The nuclear weapon is not a weapon. It serves no rational purpose. It cannot be used without the massive and indiscriminate killing of noncombatants. It carries such grave risks as poisoning the environment irretrievably and exterminating human life on earth. By the standards of the historic "just war theory," to say nothing of more stringent standards Iike the Sermon on the Mount, the nuclear weapon is intrinsically immoral and has no right to exist. In a world bristling with nuclear weapons, all Christians, whether pacifist or nonpacifist, are called to oppose the escalating arms race and to strive for the reduction and eventual elimination of nuclear weapons from the face of the earth. "Behold, how good and pleasant it is when brothers and sisters dwell in unity" (Psalm 133:1).

What is needed for the emergence of a peace church today?

The way for us to increase our commitment to peace is for us to increase our commitment to Jesus Christ. Increasing our commitment to Jesus Christ will lead us to that godly grief that produces repentance and brings no regret (II Con. 7:10). No peace church can emerge in America today which does not first grapple with its own fears and complicity––but a church which passes through the fires of self examination under the judgment of God's Word will renew its strength, and mount up with wings like eagles (Isa. 40:31). It will receive the courage to affirm what is needed for the emergence of a peace church today, for it will have recognized at last that saying "yes" to God without any "no" means saying "no" to nuclear weapons without any "yes." "And when he drew near and saw the city he wept over it saying, 'Would that even today you knew the things that make for peace!' " (Luke 19:41).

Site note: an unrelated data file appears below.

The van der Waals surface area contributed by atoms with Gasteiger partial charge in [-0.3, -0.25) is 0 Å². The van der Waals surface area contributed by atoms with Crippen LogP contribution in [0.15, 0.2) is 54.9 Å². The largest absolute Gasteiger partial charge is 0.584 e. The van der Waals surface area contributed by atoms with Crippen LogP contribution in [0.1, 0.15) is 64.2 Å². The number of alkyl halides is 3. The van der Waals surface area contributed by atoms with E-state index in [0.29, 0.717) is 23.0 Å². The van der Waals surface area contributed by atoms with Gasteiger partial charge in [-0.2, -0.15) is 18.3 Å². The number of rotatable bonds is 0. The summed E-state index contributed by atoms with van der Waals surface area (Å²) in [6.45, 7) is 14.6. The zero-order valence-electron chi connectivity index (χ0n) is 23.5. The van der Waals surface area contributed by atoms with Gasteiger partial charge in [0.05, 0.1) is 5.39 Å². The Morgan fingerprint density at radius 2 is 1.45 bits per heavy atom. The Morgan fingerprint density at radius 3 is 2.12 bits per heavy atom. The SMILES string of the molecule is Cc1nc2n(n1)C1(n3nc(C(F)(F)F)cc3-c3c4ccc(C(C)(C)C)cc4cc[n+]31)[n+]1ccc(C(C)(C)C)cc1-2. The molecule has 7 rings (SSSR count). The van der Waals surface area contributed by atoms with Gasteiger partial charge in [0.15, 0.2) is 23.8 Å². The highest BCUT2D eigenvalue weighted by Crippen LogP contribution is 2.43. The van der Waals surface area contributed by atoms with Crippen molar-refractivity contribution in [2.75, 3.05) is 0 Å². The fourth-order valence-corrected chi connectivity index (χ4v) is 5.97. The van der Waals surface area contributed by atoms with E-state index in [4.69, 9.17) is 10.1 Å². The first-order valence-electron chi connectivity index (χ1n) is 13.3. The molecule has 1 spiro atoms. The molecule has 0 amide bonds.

"A Short Catechism on Christian Pacifism" was originally titled "A Short Catechism for Peace". It was written in 1985 by George Hunsinger for the United Church of Christ Peace Fellowship, which gave permission to the Fellowship of Reconciliation to reproduce it. The FOR has extended permission to this website.

This article is posted as part of a project on "The Theology of Peace and War". For further information, go to http://www.mupwj.org/theologyofpeaceandwar.htm. Or contact Methodists United for Peace with Justice at 1500 16th Street, NW, Washington, D.C.20036 or at mupwj87 [at] mupwj.org.